Overall, the outlook for economic growth and inflation in Canada is largely unchanged from that set out in the April Monetary Policy Report. Growth in the first half of 2006 appears to have been a little stronger, and the Canadian dollar has traded in a higher range than envisaged in the last Report. As well, there was a further shift in the composition of demand towards consumption and away from exports. This additional strength in domestic demand is expected to persist into next year, but it should be more than offset by a weaker outlook for net exports, owing primarily to the recent strength in the Canadian dollar. Hence, in aggregate, growth in 2007–08 is expected to be a little weaker than projected in April.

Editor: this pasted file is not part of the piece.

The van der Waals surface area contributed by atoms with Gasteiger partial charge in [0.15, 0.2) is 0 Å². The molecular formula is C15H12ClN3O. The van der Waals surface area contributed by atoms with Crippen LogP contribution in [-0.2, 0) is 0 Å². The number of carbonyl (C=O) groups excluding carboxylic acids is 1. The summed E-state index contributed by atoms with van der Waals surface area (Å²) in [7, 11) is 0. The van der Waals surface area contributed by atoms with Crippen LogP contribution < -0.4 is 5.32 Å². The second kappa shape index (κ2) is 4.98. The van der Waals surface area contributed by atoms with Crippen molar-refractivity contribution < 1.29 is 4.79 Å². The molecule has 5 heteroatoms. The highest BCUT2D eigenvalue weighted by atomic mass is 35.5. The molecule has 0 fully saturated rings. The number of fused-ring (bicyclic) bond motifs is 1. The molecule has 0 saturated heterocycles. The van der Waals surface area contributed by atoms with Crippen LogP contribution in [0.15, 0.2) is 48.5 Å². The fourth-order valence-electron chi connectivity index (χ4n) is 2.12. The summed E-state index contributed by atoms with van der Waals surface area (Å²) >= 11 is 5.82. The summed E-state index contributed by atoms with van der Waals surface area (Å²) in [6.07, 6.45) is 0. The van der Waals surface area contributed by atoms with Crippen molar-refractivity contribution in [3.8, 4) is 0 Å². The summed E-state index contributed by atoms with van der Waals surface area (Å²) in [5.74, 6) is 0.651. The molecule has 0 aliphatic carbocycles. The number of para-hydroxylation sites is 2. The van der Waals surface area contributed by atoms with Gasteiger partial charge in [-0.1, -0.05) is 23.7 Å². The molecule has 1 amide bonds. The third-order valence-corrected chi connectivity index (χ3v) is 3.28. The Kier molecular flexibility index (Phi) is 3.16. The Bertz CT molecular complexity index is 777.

The economy is currently judged to be operating just above its production capacity. With some anticipated moderation in U.S. economic growth, combined with past interest rate and exchange rate increases, the Canadian economy is projected to return to its production capacity by the end of 2008. The Bank projects real GDP growth of 3.2 per cent in 2006, 2.9 per cent in 2007, and 2.8 per cent in 2008.